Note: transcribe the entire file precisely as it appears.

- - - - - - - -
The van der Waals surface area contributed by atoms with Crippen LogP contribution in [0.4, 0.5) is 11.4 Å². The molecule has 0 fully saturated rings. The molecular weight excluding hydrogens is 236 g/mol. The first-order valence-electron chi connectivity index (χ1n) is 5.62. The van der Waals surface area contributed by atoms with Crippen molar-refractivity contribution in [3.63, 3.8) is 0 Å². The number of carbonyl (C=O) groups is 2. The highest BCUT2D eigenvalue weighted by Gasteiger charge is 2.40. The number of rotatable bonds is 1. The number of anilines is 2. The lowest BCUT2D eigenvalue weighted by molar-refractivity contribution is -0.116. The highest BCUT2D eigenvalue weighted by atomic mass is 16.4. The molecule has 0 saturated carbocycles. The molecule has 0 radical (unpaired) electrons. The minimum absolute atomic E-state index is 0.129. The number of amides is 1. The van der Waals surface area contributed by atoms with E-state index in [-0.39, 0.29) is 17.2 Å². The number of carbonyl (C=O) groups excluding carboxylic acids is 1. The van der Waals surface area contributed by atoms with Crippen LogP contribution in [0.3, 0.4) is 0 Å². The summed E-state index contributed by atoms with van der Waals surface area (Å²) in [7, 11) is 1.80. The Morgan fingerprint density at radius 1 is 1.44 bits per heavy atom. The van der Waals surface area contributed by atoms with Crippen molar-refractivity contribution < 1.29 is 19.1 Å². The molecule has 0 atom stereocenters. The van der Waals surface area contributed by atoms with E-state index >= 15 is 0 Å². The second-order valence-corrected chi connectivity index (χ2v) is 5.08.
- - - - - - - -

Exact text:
The van der Waals surface area contributed by atoms with Crippen LogP contribution in [0.4, 0.5) is 11.4 Å². The molecule has 0 fully saturated rings. The molecular weight excluding hydrogens is 236 g/mol. The first-order valence-electron chi connectivity index (χ1n) is 5.62. The van der Waals surface area contributed by atoms with Crippen molar-refractivity contribution in [3.63, 3.8) is 0 Å². The number of carbonyl (C=O) groups is 2. The highest BCUT2D eigenvalue weighted by Gasteiger charge is 2.40. The number of rotatable bonds is 1. The number of anilines is 2. The lowest BCUT2D eigenvalue weighted by molar-refractivity contribution is -0.116. The highest BCUT2D eigenvalue weighted by atomic mass is 16.4. The molecule has 0 saturated carbocycles. The molecule has 0 radical (unpaired) electrons. The minimum absolute atomic E-state index is 0.129. The number of amides is 1. The van der Waals surface area contributed by atoms with E-state index in [-0.39, 0.29) is 17.2 Å². The number of carbonyl (C=O) groups excluding carboxylic acids is 1. The van der Waals surface area contributed by atoms with Crippen LogP contribution in [0.3, 0.4) is 0 Å². The summed E-state index contributed by atoms with van der Waals surface area (Å²) in [7, 11) is 1.80. The Morgan fingerprint density at radius 1 is 1.44 bits per heavy atom. The van der Waals surface area contributed by atoms with Crippen molar-refractivity contribution < 1.29 is 19.1 Å². The molecule has 0 atom stereocenters. The van der Waals surface area contributed by atoms with E-state index >= 15 is 0 Å². The second-order valence-corrected chi connectivity index (χ2v) is 5.08.